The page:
Never be unprepared to present.
Just don’t do it.
Offer your audience something that speaks to them in the language they understand and to the needs they have.
Always offer them your respect and your heart.
Always offer them your best message.
Does this seem obvious?
Perhaps, but that’s the paradox.
Unprepared to Present? Then don’t
We often forget that our audience is the other player in our two-player cooperative game.
And if we forget this fundamental, we forfeit tremendous personal competitive advantage.
We mistakenly contrive our message in our terms, saying what we want to say and what we think our audience needs to hear in language that gives us comfort. Then we blame the audience if they don’t “get it.”
Too many speakers across the spectrum of abilities never consider the needs of their audience or why they have gathered to hear the message.
Often, a presenter may simply offer an off-the-shelf solution message that isn’t even remotely tailored to the needs of the folks gathered to hear it.
The Curse of Hubris
Paradoxically, this occurs quite often when men and women of power and accomplishment address large groups of employees or conference attendees.
Infused with the power and, too often, arrogance and hubris that comes with great success, they believe this success translates into powerful presenting.
They don’t prepare.
They offer standard tropes.
They rattle off cliches, and pull out shopworn blandishments.
And they receive ovations, because those assembled believe that, well, this fellow is successful, so he must know what he’s doing.
What he says, whatever it was, becomes gospel.
But what we actually witness from presenters of this type is actually a form of contempt, because they are unprepared to present. Presenters from 16 to 60 offer this up too often.
The lack of preparation by any speaker communicates a kind contempt for the audience and the time of people gathered to listen.
For instance, last year a successful young entrepreneur spoke to our assembled students about his own accomplishments in crafting a business plan for his unique idea and then pitching that idea to venture capitalists. His idea was tremendously successful and, as I understood him, he sold it for millions.
Looking Shabby . . . and Unprepared
Now, he stood in front of our students wearing a ragged outfit of jeans and flannel shirt and sipping coffee from a styrofoam cup. He was ill-prepared to speak and offered-up toss-off lines.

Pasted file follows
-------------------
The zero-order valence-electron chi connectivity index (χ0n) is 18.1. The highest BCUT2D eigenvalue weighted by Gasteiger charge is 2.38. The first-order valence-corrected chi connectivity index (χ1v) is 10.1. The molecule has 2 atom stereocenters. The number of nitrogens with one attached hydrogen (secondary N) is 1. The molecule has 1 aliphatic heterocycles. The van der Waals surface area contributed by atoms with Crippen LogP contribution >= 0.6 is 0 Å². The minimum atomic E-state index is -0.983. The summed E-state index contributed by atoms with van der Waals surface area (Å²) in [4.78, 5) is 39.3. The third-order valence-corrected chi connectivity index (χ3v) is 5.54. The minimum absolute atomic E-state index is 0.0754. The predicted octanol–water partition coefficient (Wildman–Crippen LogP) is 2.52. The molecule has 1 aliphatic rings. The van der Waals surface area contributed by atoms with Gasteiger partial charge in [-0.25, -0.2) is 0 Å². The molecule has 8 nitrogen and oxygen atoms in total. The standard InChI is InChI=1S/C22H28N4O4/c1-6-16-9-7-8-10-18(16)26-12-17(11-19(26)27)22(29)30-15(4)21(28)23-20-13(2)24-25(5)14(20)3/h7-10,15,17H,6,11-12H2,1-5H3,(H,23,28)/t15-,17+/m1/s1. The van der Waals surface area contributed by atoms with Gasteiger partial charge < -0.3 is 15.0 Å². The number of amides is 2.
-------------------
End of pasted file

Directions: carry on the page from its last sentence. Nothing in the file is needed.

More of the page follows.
His sage advice to our budding entrepreneurs for their own presentations?
“Make really good slides.”
That was it.
Just a few moments’ thought makes clear how pedestrian this is. What does it truly mean? You need a millionaire entrepreneur to tell you this?
“Really good slides” means nothing and promises even less.
I guarantee that
this youngster did not appear in his own presentations wearing his “cool slob” outfit.
Likely as not, it was a great idea sharply defined, practiced many times, and presented knowledgeably by well-dressed entrepreneurs that won the day.
But for us, that day, he was completely unprepared to present.
And this is the lesson that our young presenters should internalize, not toss-offs from a character just dropping by.
So many of the dull and emotionless automatons we listen to could be powerful communicators if they shed their hard defensive carapaces and accepted that there is much to be learned.
And there is much to be gained by respecting the audience enough to speak to them as fellow hopeful human beings in their own language of desires, ambition, fears, and anticipation.
Conversely, we all can learn from the people we meet and the speakers we listen to, even the bad ones.
In business school, you will espy classmates who demonstrate this pathology of unpreparedness.
It’s called “winging it.”
Many students tend to approach presentations with either fear or faux nonchalance.
Or real nonchalance.
It’s a form of defensiveness.
This results in “winging it,” where contrived spontaneity and a world-weary attitude carries the day. No preparation, no practice, no self-respect . . . just embarrassment.
Almost a defiant contempt for the assignment and the audience.
And this kind of presentation abomination leaves the easy-out that the student “didn’t really try.”
It is obvious to everyone watching that you are “winging it.” Why would you waste our time this way, unprepared to present? Why would you waste your own? You have as much chance of achieving success “winging it” as a penguin has of flying.
Winging it leads to a crash landing of obvious failure, and whether you care or not is a measure of character.
The chief lesson to digest here is to always respect your audience and strive to give them your heart.
Do these two things, and you will always gain a measure of success.
You never will if you “wing it.”